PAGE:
We open with scenes from a morning in the life of one Jake Gallo, young, unemployed, kind of a slacker. Insomniac Jake browses the internet and finds salacious photos of a former child star, now all grown-up, which helps him ‘get to sleep’ – in fact, to oversleep, so that he has to frantically rush to a job interview, where he throws a strop and alleges discrimination when he doesn’t get the position.

All well enough done, clear and mildly entertaining, but so far, so what? You might reasonably ask.

Well, the difference is, Jake’s a chicken.

No, not chicken as in coward, but chicken as in barnyard fowl.

We’re in the present day of a world where, back in 1979, chickens suddenly developed sentience, becoming the intellectual peers of humanity, and causing social and political chaos as they fought for freedom – and the humans, terrified by the revolt of a lucrative food source, fought back.

Now, years after ‘The Awakening’, the sentient chickens have been granted legal status as an honorary offshoot of humanity, with equal rights under the law – but, of course, legal equality, as members of any minority know, does not necessarily result in a level playing field.

Gerry Alanguilan has a long career in comics, both in his native Philippines (where Elmer was published as a mini-series in 2006-2008) and in the USA since 1995, where he’s worked primarily as an inker on titles such as X-Men, Fantastic Four, Wolverine and Batman.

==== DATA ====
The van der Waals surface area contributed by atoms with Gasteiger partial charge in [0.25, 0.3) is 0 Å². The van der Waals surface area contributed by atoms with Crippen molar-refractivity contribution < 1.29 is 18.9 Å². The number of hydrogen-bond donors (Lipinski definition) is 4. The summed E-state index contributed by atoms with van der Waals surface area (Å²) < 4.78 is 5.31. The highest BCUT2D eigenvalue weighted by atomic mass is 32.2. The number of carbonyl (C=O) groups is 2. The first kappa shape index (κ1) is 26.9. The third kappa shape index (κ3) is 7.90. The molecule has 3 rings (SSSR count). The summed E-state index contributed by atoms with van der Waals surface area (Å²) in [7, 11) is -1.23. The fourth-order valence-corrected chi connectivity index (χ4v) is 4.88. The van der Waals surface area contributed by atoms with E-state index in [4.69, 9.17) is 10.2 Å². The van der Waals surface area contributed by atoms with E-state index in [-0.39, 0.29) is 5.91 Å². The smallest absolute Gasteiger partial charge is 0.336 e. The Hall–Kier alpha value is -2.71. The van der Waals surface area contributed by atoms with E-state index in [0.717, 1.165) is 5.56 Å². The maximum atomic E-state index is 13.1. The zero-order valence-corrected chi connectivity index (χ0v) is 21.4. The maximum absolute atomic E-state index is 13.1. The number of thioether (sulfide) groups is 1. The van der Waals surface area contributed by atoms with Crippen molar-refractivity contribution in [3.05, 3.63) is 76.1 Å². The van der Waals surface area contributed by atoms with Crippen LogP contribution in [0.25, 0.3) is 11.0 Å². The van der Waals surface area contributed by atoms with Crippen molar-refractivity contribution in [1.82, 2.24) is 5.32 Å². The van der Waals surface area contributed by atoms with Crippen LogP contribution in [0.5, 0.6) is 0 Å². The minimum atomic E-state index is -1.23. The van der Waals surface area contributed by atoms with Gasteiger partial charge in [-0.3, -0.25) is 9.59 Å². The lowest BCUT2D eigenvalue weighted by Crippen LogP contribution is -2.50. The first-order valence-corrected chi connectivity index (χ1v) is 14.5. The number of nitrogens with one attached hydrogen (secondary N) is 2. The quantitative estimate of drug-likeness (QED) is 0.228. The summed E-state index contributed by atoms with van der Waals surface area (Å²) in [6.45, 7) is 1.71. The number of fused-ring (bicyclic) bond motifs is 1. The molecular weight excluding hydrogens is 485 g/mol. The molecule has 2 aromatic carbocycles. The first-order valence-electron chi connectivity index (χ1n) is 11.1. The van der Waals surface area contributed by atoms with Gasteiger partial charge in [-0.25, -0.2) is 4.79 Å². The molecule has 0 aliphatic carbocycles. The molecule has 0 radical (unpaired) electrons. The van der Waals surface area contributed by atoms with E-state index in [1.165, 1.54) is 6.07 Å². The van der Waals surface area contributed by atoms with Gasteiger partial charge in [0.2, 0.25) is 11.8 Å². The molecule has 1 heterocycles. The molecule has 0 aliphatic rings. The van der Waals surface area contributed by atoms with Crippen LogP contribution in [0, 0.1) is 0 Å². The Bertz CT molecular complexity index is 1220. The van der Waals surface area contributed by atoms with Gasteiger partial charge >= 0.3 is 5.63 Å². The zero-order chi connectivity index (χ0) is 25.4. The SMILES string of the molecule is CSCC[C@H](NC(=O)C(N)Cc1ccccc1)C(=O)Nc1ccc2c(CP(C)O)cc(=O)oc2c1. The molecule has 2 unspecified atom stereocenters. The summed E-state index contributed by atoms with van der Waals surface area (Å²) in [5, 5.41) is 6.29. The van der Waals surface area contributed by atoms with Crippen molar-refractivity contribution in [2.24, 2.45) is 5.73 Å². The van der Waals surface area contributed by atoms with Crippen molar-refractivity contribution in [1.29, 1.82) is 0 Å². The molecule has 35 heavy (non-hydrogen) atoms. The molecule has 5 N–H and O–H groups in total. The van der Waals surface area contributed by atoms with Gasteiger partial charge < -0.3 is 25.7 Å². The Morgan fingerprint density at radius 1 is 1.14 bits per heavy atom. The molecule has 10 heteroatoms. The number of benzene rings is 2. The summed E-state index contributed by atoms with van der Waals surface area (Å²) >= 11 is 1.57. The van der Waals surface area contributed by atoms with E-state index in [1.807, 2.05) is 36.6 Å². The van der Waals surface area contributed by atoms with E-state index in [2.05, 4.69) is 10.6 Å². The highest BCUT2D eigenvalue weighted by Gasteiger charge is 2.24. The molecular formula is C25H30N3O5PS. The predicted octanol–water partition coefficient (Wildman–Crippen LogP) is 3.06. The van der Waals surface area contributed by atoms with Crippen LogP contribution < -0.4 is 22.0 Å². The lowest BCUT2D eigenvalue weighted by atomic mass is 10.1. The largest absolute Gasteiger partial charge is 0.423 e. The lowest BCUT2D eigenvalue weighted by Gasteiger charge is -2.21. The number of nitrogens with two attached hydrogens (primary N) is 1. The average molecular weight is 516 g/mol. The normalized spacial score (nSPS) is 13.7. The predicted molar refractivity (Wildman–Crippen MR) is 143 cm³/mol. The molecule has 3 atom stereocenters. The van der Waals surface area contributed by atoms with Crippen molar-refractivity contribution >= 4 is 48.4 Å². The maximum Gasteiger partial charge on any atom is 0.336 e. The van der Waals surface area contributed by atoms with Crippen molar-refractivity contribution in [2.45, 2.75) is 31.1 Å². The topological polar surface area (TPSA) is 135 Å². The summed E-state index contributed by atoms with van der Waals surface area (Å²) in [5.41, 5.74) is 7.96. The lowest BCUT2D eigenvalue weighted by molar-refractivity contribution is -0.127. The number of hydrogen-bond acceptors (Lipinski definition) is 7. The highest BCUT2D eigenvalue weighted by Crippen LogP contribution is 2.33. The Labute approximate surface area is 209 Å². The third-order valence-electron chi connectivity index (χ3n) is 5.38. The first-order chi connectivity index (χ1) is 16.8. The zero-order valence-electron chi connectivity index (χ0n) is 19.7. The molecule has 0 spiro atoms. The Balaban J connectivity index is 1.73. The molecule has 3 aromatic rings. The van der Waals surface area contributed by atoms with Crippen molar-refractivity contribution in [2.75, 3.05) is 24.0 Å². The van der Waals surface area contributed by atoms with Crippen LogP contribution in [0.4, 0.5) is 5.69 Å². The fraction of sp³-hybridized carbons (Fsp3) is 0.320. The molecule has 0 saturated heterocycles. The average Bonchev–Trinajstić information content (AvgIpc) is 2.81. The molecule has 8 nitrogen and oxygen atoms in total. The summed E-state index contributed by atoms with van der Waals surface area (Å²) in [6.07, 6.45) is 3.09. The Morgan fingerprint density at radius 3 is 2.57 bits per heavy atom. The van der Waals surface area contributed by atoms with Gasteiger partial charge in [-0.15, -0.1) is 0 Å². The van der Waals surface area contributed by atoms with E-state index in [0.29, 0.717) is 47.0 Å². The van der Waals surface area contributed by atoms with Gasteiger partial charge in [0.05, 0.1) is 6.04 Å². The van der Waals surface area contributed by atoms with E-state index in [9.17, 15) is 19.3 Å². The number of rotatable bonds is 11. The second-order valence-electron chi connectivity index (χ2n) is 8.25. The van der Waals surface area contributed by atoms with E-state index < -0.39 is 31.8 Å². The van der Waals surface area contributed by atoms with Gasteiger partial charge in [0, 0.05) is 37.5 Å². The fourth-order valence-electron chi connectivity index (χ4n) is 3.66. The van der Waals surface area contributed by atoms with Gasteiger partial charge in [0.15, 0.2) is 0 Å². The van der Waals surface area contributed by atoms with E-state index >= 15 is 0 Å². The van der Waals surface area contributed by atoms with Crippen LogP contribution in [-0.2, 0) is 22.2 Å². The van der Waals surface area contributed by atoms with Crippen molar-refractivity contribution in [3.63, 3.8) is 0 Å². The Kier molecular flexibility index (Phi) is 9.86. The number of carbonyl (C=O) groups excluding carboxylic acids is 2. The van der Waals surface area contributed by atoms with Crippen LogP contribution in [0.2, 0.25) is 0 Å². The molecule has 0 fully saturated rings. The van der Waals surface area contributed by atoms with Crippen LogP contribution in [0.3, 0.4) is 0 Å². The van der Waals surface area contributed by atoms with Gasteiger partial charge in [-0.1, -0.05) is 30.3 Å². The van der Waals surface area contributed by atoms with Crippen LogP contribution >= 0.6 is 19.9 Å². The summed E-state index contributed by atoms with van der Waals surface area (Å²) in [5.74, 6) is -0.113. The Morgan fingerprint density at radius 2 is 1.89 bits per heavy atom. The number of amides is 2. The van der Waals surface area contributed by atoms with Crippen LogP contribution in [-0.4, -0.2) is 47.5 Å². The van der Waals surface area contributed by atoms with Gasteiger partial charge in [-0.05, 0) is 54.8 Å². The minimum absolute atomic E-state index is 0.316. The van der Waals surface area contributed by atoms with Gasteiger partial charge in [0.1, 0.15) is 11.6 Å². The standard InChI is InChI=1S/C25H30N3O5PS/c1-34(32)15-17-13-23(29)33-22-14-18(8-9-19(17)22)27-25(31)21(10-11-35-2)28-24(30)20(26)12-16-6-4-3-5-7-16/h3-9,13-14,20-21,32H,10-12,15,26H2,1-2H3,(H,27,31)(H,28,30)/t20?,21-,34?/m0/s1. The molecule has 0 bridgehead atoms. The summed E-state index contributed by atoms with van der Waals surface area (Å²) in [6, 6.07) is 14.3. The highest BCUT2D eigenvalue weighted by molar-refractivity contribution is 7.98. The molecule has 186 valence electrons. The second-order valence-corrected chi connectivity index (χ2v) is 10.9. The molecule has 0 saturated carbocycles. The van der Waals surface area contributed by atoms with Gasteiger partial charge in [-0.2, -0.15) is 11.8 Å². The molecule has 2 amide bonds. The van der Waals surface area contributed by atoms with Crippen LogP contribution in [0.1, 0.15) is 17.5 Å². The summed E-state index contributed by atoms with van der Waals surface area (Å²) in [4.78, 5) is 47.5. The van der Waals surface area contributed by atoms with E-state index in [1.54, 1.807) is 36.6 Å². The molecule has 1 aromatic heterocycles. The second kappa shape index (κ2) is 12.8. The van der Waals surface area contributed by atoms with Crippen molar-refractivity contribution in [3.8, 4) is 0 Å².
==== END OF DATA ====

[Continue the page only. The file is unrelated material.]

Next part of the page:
None of his previous body of work quite prepares the reader for this.

Yes, ‘sentient chickens’ is, on the face of it, a ludicrous concept. They’re presented as interacting with humans in a same-size environment, and for the first few pages after the ‘big reveal’, you’re left with all sorts of niggling questions, such as how do they use the vehicles and artefacts designed for humans? Hell, Jake’s a writer; how does he even write, with wings instead of fingers?

A few pages later, though, those questions have faded from your mind entirely, because you’re caught in the narrative, and the strength of the characters makes the ridiculous premise inexplicably credible.

Alanguilan presents a story on two levels; one, a family drama, as Jake is summoned back to his childhood home, where he, his sister and his brother have to deal with the sudden, and ultimately terminal, illness of their father, the Elmer of the title.

The second narrative, as Jake reads Elmer’s journal, is the story of what happened immediately after the Awakening: it’s a harrowing account of a people’s struggle, first for survival, then for equality, against an oppressor who regarded them simply as meat.

In making his protagonists poultry, Alanguilan has cleverly created the ideal ‘Everyman’ for his audience; owing no allegiance to any human ethnicity, the chickens are perfect identification-figures. Any reader can ‘relate’, without the inhibition of their previous cultural background, to Elmer and his comrades as they face the issues of enslavement, liberation, discrimination, grudging acceptance, and inter-species romance.

The cleverness of that concept, though, would be ineffective without Alanguilan’s considerable skills in telling the story; chicken’s faces, after all, do not inherently lend themselves to a wide range of emotional nuances, but he manages to convey their feelings with integrity and at times surprising power.

It’s one of those stories that, in the bare-bones synopsis, sounds silly and contrived. In fact, it’s an insightful tale that skilfully disables the reader’s preconceptions and gives the audience a true point of empathy.